To address youth suicide, support mobile crisis services

In the recent Finding Hope series, the Monitor highlighted youth suicide as a surging crisis in New Hampshire. New Hampshire’s youth suicide rates are 50 percent higher than the national average, and they’re spiking. To the mother of a son with a serious and persistent mental illness, this is devastating. I applaud the Monitor for highlighting what is an avoidable situation in New Hampshire.

Suicide prevention must be addressed, and our lawmakers have a duty to ensure youth have access to critical care in New Hampshire. Together we are obligated to invest in our children and youth. We can all make a difference by coordinating care and increasing supports, building on the strengths of children and their families.

Like a train that needs a connected and coordinated system of tracks to travel smoothly, our youth need a connected and coordinated system of services working together – including early screenings, strong school-based supports, crisis intervention services in all our counties, robust psychiatric services and more – so that youth get the resources they need when and where they need them. This access to resources will help reduce youth suicide, saving lives.

In 2016, a System of Care law was passed by the New Hampshire Legislature, which required the state to develop and maintain an integrated network of community-based services and supports for children with behavioral health needs. This system needs continued support and resources from our Legislature to help reduce the rates of suicide for people under 24 in the Granite State.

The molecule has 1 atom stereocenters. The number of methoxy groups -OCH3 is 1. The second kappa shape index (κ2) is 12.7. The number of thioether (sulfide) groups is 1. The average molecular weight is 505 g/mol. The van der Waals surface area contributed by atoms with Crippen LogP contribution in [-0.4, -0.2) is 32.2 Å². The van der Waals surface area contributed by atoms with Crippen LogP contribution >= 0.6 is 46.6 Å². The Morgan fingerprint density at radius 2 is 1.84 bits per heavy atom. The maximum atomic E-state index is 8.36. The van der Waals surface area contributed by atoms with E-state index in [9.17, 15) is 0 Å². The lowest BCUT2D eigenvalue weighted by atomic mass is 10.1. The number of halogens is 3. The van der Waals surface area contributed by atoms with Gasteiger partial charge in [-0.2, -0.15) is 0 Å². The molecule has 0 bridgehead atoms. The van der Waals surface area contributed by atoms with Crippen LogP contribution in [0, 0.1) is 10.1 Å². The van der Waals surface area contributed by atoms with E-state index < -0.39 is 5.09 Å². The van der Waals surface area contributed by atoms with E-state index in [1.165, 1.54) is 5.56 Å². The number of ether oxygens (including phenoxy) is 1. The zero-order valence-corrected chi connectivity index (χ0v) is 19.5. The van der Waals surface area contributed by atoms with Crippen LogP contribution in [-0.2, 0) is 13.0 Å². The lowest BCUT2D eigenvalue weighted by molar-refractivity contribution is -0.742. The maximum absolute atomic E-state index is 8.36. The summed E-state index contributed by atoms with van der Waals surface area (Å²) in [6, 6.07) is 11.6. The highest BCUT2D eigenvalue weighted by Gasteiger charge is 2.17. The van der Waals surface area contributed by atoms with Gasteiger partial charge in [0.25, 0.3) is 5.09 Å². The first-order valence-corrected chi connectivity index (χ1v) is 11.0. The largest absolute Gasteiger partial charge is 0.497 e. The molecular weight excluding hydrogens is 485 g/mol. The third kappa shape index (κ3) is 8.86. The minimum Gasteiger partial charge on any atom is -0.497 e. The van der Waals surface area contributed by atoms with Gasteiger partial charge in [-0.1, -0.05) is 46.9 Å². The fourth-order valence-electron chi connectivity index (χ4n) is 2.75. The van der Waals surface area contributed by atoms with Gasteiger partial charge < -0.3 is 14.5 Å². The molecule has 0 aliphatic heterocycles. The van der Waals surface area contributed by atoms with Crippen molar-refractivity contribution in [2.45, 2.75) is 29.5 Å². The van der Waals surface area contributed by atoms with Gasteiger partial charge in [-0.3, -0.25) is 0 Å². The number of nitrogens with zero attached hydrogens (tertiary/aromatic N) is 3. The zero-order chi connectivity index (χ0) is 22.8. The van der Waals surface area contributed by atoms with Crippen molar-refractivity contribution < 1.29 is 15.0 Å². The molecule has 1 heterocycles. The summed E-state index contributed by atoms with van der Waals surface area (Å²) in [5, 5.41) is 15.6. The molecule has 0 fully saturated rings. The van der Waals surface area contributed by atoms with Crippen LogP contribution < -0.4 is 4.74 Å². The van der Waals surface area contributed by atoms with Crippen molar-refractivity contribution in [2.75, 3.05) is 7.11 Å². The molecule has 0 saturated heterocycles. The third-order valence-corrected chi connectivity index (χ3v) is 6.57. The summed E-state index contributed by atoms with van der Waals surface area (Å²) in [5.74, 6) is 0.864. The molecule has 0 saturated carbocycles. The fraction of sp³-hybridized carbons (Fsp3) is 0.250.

Increasing access to Mobile Response and Stabilization Services or “Mobile Crisis” is the logical next step in building a comprehensive System of Care. These services are widely recognized as essential and clinically appropriate for children with complex behavioral health conditions. Unfortunately, Mobile Response and Stabilization Services do not exist in New Hampshire in any intentional way for children, leaving a gaping hole in the System of Care. These services help children and youth experiencing a crisis receive immediate assistance and can save lives. Broad access to mobile crisis services can avoid unnecessary hospitalizations and are cost effective by preventing emergency room use, acute psychiatric hospitalization, residential treatment, and placement disruptions among children and youth who are experiencing a behavioral health crisis.

Currently, when a child is in crisis, families are often left with only two options – call the police or bring their child to the emergency department where they will wait (sometimes weeks) for a bed at an acute inpatient psychiatric hospital. Emergency departments and police departments often lack the specialized expertise and training to effectively respond to a child’s unique psychiatric needs, as well as the time and infrastructure to appropriately address the needs of individuals experiencing psychiatric or substance abuse crises. Besides, experiencing a psychotic episode is not a criminal act – it is a medical one. Children need medical care, not handcuffs. As the mother of a son with a serious and persistent mental illness, this lack of options is unacceptable.

During the next legislative session, our lawmakers must pass policy to fund and increase access to Mobile Response and Stabilization Services, which will help reduce youth suicide. We must continue to ensure that our lawmakers hear that message loud and clear.

Over the last 12 years, since my son was diagnosed with his mental illness, I have seen incredible progress in our system. However, there is still work to be done to ensure all of New Hampshire’s children get the support they need. I encourage you to get involved in this conversation.

The Children’s Behavioral Health Collaborative is here to help you use your voice to speak up for improvement to the youth mental health and substance-misuse support system. Policymakers must continue to hear this message and support our youth to end this devastating crisis.

(Dellie Champagne, community engagement coordinator for the Children’s Behavioral Health Collaborative, lives in Concord.)

To read the op-ed in the Concord Monitor, click here.